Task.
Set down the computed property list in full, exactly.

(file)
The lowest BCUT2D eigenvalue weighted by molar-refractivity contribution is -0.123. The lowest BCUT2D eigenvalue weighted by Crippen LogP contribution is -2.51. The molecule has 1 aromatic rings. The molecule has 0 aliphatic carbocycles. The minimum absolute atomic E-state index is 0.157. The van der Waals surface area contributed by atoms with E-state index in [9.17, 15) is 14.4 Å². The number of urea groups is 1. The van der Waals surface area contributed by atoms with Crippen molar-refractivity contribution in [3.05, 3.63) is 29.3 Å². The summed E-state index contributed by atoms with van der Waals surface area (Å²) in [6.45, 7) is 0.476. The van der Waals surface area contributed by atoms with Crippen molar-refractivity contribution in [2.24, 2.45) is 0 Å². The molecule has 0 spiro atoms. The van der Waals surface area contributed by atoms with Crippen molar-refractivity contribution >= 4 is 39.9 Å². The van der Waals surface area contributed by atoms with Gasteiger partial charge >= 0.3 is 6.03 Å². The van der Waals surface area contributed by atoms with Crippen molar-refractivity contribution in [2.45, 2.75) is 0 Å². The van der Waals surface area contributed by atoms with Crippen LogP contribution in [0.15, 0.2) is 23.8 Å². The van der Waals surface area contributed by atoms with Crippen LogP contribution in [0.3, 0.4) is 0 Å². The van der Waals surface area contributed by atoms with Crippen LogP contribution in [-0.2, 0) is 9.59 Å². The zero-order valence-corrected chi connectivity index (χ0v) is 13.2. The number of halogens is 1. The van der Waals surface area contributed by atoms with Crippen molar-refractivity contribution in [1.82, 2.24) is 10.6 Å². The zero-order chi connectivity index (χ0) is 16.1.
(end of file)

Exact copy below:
The lowest BCUT2D eigenvalue weighted by molar-refractivity contribution is -0.123. The lowest BCUT2D eigenvalue weighted by Crippen LogP contribution is -2.51. The molecule has 1 aromatic rings. The molecule has 0 aliphatic carbocycles. The minimum absolute atomic E-state index is 0.157. The van der Waals surface area contributed by atoms with E-state index in [9.17, 15) is 14.4 Å². The number of urea groups is 1. The van der Waals surface area contributed by atoms with Crippen molar-refractivity contribution in [3.05, 3.63) is 29.3 Å². The summed E-state index contributed by atoms with van der Waals surface area (Å²) in [6.45, 7) is 0.476. The van der Waals surface area contributed by atoms with Crippen molar-refractivity contribution in [2.24, 2.45) is 0 Å². The molecule has 0 spiro atoms. The van der Waals surface area contributed by atoms with Crippen molar-refractivity contribution >= 4 is 39.9 Å². The van der Waals surface area contributed by atoms with Gasteiger partial charge >= 0.3 is 6.03 Å². The van der Waals surface area contributed by atoms with Crippen molar-refractivity contribution in [2.45, 2.75) is 0 Å². The van der Waals surface area contributed by atoms with Crippen LogP contribution in [0.15, 0.2) is 23.8 Å². The van der Waals surface area contributed by atoms with Crippen LogP contribution in [0.3, 0.4) is 0 Å². The van der Waals surface area contributed by atoms with Crippen LogP contribution in [-0.2, 0) is 9.59 Å². The zero-order valence-corrected chi connectivity index (χ0v) is 13.2. The number of halogens is 1. The van der Waals surface area contributed by atoms with Crippen molar-refractivity contribution in [1.82, 2.24) is 10.6 Å². The zero-order chi connectivity index (χ0) is 16.1.